A senior corporate executive leaves the company, taking with him his framed family photographs, his prized gold pen-and-pencil set -- and the passwords of several hundred employees.
One of your firm's most experienced sales reps hears a rumor that she is sure to be laid off. And she is, but before she gets her pink slip at the beginning of the next quarter, she manages to download to her Gmail account a long list of A-plus customers and their ordering and payment histories.
If you're thinking "Never at my company" or "Not my employees," think again . Scenarios like those above are playing out every day, experts say, and even the most trusted and skilled professionals can be driven to data theft and other computer crimes in the face of crippling economic pressures and looming job layoffs.
Recent statistics bear this out. In a late 2008 survey conducted by IT security firm Cyber-Ark Software =, 56 percent of financial services workers in New York, London and Amsterdam admitted to being worried about layoffs. In preparing for the worst, more than half said they had already downloaded competitive corporate data that they planned to use to get their next jobs.
In the US, the percentage was slightly higher, with 58 percent of Wall Street workers saying they had done so. And 71 percent of all workers said they would definitely take data with them if they were confronted with the prospect of a layoff tomorrow.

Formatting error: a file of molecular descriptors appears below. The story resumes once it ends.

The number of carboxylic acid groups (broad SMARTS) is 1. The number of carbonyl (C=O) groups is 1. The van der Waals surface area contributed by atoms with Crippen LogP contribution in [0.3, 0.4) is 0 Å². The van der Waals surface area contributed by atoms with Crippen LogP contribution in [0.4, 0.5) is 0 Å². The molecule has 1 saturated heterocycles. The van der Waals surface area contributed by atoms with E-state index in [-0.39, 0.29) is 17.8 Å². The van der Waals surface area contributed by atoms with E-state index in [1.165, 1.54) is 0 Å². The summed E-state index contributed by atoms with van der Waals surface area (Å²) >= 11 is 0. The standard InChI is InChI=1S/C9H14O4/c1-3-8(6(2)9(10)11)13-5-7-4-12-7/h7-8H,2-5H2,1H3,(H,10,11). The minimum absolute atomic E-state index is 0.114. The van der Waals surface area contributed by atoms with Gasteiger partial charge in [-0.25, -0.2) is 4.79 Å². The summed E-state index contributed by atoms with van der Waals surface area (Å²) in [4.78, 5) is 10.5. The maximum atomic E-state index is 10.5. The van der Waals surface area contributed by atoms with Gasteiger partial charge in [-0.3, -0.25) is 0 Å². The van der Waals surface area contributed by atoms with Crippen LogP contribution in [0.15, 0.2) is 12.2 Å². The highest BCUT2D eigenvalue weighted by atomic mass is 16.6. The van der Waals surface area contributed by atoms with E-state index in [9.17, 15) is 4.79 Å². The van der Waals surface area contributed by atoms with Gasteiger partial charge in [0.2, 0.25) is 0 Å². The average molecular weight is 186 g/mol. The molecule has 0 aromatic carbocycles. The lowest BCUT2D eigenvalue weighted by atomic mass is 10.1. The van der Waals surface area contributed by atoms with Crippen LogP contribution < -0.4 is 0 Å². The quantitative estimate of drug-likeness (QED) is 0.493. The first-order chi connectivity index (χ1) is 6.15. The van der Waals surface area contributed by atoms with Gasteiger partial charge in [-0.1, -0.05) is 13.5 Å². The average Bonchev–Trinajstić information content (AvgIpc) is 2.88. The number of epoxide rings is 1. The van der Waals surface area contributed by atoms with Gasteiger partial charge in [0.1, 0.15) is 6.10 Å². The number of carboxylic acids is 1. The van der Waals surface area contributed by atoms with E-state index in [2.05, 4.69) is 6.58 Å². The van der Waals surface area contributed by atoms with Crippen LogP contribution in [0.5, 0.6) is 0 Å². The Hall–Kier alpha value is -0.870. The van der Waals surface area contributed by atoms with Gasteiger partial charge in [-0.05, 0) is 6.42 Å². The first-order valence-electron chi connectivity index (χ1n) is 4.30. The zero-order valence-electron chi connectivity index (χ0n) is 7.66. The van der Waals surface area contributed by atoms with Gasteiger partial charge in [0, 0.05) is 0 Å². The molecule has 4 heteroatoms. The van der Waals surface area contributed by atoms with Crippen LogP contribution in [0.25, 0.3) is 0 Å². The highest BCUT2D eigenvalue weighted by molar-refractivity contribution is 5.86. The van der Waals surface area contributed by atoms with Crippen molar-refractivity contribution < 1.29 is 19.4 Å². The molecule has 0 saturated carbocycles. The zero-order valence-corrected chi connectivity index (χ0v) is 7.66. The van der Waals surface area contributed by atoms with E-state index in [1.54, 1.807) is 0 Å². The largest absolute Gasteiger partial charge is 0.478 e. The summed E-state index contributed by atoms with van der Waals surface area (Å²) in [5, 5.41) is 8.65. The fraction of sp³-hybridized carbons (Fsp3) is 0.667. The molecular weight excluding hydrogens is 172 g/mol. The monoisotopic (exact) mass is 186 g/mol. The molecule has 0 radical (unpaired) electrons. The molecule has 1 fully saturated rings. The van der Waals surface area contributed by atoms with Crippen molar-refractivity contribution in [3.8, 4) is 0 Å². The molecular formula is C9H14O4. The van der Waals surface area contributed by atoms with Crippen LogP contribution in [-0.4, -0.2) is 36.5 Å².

"When people are desperate to pay for the roof over their head or put food on the table, they're capable of doing things they wouldn't normally do, which is why crime goes up when the economy suffers," says David Griffeth, vice president of business line integration and reporting at RBS Citizens Bank. "That doesn't go away because you have a bachelor's degree or a master's degree. It's a common fear based on need. You have a different level of comfort with the crime you commit."
Supply and Demand
"It makes sense that [data] theft is on the rise when demand is low and supply is high. Right now, there's a huge supply of employees, and if one person can make himself more attractive to a potential new employer, it would be a great temptation," says Keith Jones, a digital forensics investigator and partner at Jones Dykstra & Associates, a computer security consultancy.